The night time drive from Boston to Baltimore took 8 hours and we went straight to the NBC studios for a 7:30 am interview. We then headed over to our third stadium of the trip, Camden Yards. We found a parking lot two blocks from the stadium and scored a sweet deal, an unheard of $12.00 for parking. As were walking to the “place to be” before the game, we passed a couple of, what looked to be, cool bars. Outside seating, overhanging Flatscreens, Enticing signs claiming “Cheap ass drinks.” The only problem, they were all empty. Was this really a game day? Did we screw up our schedule? Nope, this was just “Birdland.”
From what we heard the “place to be” before a game was Washington St. When we got there, surrounded by enormous chain hotels, were two bars stretching across a whole block. Both offered outdoor seating, loud music, and enough energy drink banners to decorate the entire COED office. Basically spring break Sunday funday at Camden. Unfortunately it looked like these premier bars were suffering from the same epidemic as the rest. No fans. Sliders and Pickles are the two bars that matter, or even worth mentioning at all. Sliders looked like a cool place to hang before a game. Nothing showy, just a bar looking for a friend. Pickles Pub, however looked as if there was a nuclear war and this place was Baltimore’s only bomb shelter. Finally a sign of life. The bar was packed with all kinds of Oriole fans, and offered local Maryland beer on tap for an affordable price. Advantage Pickles. Next to the bar were booths where most of the family crowd sat comfortably. The feature food at this spot is a basket of beer-battered fried pickles. Definitely worth a try. Outside the bar is an island of street venders selling the best fo the best heart attack specials, and one tiny fresh fruit stand. The aroma would make Bobby Flay shed a single tear.
After the food pheromones wore off, we snapped back into ghostly town reality. It was 12:55 pm and first pitch was at 1:30. It was sad to see one of the most aesthetically pleasing stadiums lose some of our respect due to the fact their fans don’t show up. This would later turn out to be a blessing in disguise. After a quick lap, we noticed the stadium has everything a guy could ask for at a top notch ballpark, without a bad seat in the house. Believe us, we would know after being royally welcomed to sit wherever we decided to squat (including the first row, behind home plate). The outfield features a perfect bleacher section and a very respectable ivy wall outside center field. The B&O Warehouse in right field, which was originally going to be torn down to make way for the stadium, was preserved and assimilated into the design of Camden Yards. A combination of this and the traditional forest green seats gives Oriole Park a modern look that also pays homage to the historic aesthetic of the older parks. The park is a masterpiece. With an outfield view of downtown Baltimore, it’s the quintessential stadium that every ball park should model itself after.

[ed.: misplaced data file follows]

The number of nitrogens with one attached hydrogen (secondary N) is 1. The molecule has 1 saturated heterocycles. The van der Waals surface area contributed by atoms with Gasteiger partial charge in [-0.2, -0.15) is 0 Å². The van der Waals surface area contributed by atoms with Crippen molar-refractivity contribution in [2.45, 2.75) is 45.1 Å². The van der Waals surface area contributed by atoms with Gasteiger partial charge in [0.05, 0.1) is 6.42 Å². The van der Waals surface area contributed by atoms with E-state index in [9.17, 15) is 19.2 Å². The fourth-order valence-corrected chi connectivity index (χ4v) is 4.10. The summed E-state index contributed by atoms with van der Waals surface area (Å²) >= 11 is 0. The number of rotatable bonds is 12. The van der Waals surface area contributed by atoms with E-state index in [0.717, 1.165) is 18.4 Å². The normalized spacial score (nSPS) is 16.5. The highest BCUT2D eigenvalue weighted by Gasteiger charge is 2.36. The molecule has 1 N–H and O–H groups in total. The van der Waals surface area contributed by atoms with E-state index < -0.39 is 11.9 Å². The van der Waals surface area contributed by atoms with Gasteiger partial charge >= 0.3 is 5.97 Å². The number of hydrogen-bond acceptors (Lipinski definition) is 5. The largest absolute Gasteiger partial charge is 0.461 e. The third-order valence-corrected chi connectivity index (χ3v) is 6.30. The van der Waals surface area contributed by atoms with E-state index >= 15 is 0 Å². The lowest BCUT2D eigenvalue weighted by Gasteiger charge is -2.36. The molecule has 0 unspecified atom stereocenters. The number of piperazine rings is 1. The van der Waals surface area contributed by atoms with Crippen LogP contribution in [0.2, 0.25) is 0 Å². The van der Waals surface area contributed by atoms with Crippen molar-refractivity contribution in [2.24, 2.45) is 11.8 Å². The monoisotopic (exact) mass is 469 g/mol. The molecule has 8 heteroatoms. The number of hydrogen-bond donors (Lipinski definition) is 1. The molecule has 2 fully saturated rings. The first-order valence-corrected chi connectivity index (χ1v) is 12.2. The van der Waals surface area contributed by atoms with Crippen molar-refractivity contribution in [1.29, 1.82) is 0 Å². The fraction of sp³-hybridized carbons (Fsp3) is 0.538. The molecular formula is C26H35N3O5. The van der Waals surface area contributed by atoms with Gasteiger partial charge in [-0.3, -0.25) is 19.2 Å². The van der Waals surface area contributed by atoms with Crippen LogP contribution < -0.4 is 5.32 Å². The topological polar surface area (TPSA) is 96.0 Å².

We heard Yewtah St. is the largest fan attraction, dividing the Warehouse and right field, and obviously we decided to check out the hype. The concrete floor is cascaded with bronze baseball plaques, pinpointing the location of all the homerun balls smashed long enough to land on the street. The two furthest had Ken Griffey Jrs name embedded on them. The furthest was on the Warehouse wall. Booqs on Yewtah seemed like the unanimous Twitter based decision for feature food. They offered three selections of BBQ pork, turkey and beef which lived up to everything our Twitter recommenders promised.
As we walked back past all the empty sections to our squatted home plate seats, that hadn’t been taken in three innings, you couldn’t help think of Major League. The stadium was a perfect example of aesthetics vs. atmosphere. It had been drained of fans so bad by the 10- 1 Blue Jay blowout. Orioles aside, Orioles Park at Camden Yards is a great place to visit…plus there’s always the “cheap ass beers”.
Camden Yards Ratings
The rating system is based on a scale of 1 to 5 Juan Samuel baseball cards. 1 Juan Samuel baseball card is a lowest rating and 5 Juan Samuel baseball card is the highest rating.
7th Inning Tradition
Boogs BBQ – $9
16oz Beer Prices
Bathroom Line at Bottom of the 4th Inning
Signature Player Chant
“OH!” during the Star Spangled Banner
Note: these were the only two bars worth mentioning.
Note: You can literally buy the worst tickets possible and move down to the best seats in the house with no problem by the 2nd inning.